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Falling oil prices and their impact on growth and financial vulnerability

The essential

Since mid-2013, the price of a barrel of oil has fallen $40, from $100 to below $60. The drop stems from the economic slowdown in major countries such as China, Brazil and Russia, but that is by no means the whole story.

Excess production capacity resulting from years of (over) investment in exploration, development and production, the emergence of shale oil in the United States and oil market manoeuvring by OPEC, specifically Saudi Arabia, are the major factors behind this slide. Beyond the further decline in inflation rates and inflation expectations (an additional problem for countries that are fighting deflation), falling oil prices are good for all consumer nations, with China foremost.. and it provides a shot in the arm to countries fighting inflation (India, Indonesia). Conversely, falling oil prices are further weakening countries that are highly dependent on it (exports, tax revenues). Meanwhile, the economic slowdown in Russia is turning into a severe recession. As far as investors are concerned, the current environment is a reason for preferring resource-consuming countries to resource-producing countries. For the latter, this assumption also takes into account the usual solvency and economic vulnerability criteria. Canada, Norway and Kazakhstan now appear to be much less risky than Russia, Venezuela, Angola, Bahrain, Ecuador or Nigeria.









The price of oil has been declining steadily for a little more than a year. The price of Brent crude is now below $60 a barrel. What’s behind this 50% slide since last June?

We can identify several factors:

  • First, lower crude prices are due to the sharp slowdown in the world's major consuming countries, led by China. This is a typical demand-side shock. However, this argument alone does not sufficiently explain falling oil prices. It is a known fact that global growth is slowing but it remains resilient. Growth in the United States is still solid and in Europe it has stabilised. All in all, because of the economic slowdown in the major emerging countries, global growth (along the lines of 3.5%, as in 2013) is expected to be 3.2% in 2015. In short, it is clear that growth, which undoubtedly had an influence on the price of oil as momentum slowed, does not explain everything. The proof of this is that other commodities (ferrous and nonferrous metals) declined much less over the same period (see chart n°1).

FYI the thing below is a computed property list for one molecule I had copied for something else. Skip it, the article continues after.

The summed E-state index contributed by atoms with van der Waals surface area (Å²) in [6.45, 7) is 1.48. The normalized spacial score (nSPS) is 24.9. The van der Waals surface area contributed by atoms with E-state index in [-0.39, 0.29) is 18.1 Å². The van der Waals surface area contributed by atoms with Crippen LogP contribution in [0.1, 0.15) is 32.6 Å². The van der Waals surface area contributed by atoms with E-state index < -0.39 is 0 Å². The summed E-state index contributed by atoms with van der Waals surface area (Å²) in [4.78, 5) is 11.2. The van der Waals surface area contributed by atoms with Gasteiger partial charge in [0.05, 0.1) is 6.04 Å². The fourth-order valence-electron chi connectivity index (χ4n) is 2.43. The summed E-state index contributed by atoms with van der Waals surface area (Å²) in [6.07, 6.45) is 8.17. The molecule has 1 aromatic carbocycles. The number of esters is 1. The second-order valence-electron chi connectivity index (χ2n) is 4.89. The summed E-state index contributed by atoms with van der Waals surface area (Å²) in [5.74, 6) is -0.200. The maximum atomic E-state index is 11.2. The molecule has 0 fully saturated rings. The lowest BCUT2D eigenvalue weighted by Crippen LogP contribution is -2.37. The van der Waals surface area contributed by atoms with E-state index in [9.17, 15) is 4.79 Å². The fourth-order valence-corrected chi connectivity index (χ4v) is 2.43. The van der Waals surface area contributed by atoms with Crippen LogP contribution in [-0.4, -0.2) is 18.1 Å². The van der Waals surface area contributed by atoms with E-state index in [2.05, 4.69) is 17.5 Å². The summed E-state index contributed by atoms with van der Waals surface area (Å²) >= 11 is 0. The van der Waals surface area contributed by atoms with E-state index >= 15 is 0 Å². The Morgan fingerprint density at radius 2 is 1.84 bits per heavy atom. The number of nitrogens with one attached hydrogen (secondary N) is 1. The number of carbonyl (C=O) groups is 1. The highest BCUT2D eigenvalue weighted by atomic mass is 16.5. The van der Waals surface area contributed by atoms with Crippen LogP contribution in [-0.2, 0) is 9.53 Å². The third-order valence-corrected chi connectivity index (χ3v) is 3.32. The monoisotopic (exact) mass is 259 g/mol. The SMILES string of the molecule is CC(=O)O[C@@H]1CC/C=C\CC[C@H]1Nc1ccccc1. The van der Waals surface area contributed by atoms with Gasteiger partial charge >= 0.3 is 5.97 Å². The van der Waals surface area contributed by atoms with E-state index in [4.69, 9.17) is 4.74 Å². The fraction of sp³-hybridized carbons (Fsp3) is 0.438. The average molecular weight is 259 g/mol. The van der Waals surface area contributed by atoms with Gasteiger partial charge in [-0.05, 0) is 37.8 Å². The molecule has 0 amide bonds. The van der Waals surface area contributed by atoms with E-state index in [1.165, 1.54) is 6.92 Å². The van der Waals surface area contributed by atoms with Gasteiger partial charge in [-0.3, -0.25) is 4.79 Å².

• The development of shale oil by the United States has further destabilised the energy market. US oil production rose by more than 65% in the space of five years and it is now one of the largest oil producers, if not the largest. It would be no exaggeration to say that shale development has changed the geopolitics of oil. We should also add that the United States, already an exporter of refined oil, could easily become an exporter of crude, an activity that has been banned for more than 40 years. The likelihood that the next Senate may lift the ban is driving prices lower.
  • Saudi Arabia's specific approach has also pushed prices down. Accustomed to playing the role of swing producer against all price movements, the country recently shifted its strategy for geopolitical reasons. It previously adopted the same strategy, in 1986, which led to a similar 50% decline in the price of crude. Keeping the price of oil at an extremely low level is one way to greatly hinder some countries, be they traditional enemies or partners:
    • It should be reiterated that shale oil extraction in the United States has break-evens ranging from $40 to $180 a barrel. At $60 a barrel, most development projects are no longer profitable. It would appear that Saudi Arabia has taken a dim view of the development of these competing technologies, and its determination to keep oil prices low is one of the consequences. It should also be noted that Saudi Arabia very recently granted a $2 per barrel discount on sales of oil to the United States and Asia.